When you boil it down, getting something done whether it’s baking a pie or building a software application requires a series of decisions. Somebody makes a decision, and others act on it. For those who act on the decision, they see the decision as a ‘requirement’.
Another way to look at it is that there’s no such thing as requirements or design, so we should stop wasting our time debating it. They’re all just “decisions” made by various people along the way, each decision aligned with the previous but getting progressively more detailed. I first heard this point of view from Alistair Cockburn in a Requirements.net podcast which I highly recommend you download and listen to.
Of all the decisions that Grandma made that day, not all were “requirements” for me. Her decision to have guests over wasn’t my requirement. I wasn’t even aware of some of her decisions, like the one to bake the pie at 350F. This wasn’t my requirement either. But many of them were, like these:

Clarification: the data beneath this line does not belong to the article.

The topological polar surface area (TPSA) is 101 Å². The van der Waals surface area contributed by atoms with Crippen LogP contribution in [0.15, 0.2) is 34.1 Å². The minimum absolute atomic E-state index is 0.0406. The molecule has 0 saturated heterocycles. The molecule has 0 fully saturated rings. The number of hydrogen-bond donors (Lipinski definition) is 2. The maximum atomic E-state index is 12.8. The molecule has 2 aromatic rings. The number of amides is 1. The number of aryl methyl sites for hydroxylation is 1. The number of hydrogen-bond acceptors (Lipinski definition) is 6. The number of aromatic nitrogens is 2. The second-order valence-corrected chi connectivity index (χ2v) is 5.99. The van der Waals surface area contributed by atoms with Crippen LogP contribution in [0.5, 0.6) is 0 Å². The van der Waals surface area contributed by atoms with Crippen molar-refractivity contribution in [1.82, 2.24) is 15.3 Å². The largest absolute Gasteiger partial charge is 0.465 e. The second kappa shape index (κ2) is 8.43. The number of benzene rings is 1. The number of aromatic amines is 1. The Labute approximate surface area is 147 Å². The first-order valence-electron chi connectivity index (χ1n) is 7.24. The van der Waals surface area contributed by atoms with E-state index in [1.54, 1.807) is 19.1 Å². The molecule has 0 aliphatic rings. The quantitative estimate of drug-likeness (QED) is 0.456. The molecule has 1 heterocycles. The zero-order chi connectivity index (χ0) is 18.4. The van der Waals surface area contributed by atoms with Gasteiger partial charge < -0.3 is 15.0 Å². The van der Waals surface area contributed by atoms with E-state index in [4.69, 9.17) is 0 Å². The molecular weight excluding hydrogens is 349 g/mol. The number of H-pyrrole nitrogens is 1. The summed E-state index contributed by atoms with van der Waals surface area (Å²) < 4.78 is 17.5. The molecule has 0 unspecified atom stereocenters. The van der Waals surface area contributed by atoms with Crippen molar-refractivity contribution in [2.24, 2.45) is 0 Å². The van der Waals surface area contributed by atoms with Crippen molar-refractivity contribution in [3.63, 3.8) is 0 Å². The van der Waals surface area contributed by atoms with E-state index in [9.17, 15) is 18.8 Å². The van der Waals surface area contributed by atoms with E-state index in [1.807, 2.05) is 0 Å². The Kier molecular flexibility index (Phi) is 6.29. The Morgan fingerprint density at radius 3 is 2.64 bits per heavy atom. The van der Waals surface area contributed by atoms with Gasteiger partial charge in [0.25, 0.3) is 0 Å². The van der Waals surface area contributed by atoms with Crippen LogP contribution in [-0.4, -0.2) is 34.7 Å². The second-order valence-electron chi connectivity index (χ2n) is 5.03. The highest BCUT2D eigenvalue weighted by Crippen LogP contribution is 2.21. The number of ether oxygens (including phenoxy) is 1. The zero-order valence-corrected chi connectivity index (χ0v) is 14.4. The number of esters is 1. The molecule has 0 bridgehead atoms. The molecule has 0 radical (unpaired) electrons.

- Use bike to get to and from the store
- Get bottle of cinnamon, pint of cider vinegar, pound of sugar
- Pay using money Grandma gave me
- No side trips
But what about all those decisions Grandma didn’t make that I need answers to, like the route to take and boxes vs. bags? Are my requirements incomplete? Are they not detailed enough? The answer to this is “maybe”. It is possible that Grandma was absolutely correct in the set of requirements she had given me, and that it was her intention to leave all the remaining decisions up to me, trusting my judgment. From Grandma’s perspective the requirements she provided were complete and sufficiently detailed (we’ll call this the “I don’t care about the details, just get me my stuff” scenario). On the other hand, it’s possible that Grandma did care about the details but was in such a tizzy about these guests coming over she simply didn’t think things totally through. In this case my requirements were not complete and, unless by some miracle I make the exact choices Grandma would have made, things won’t be pretty when I get back (we’ll call this the “cider hits the fan” scenario).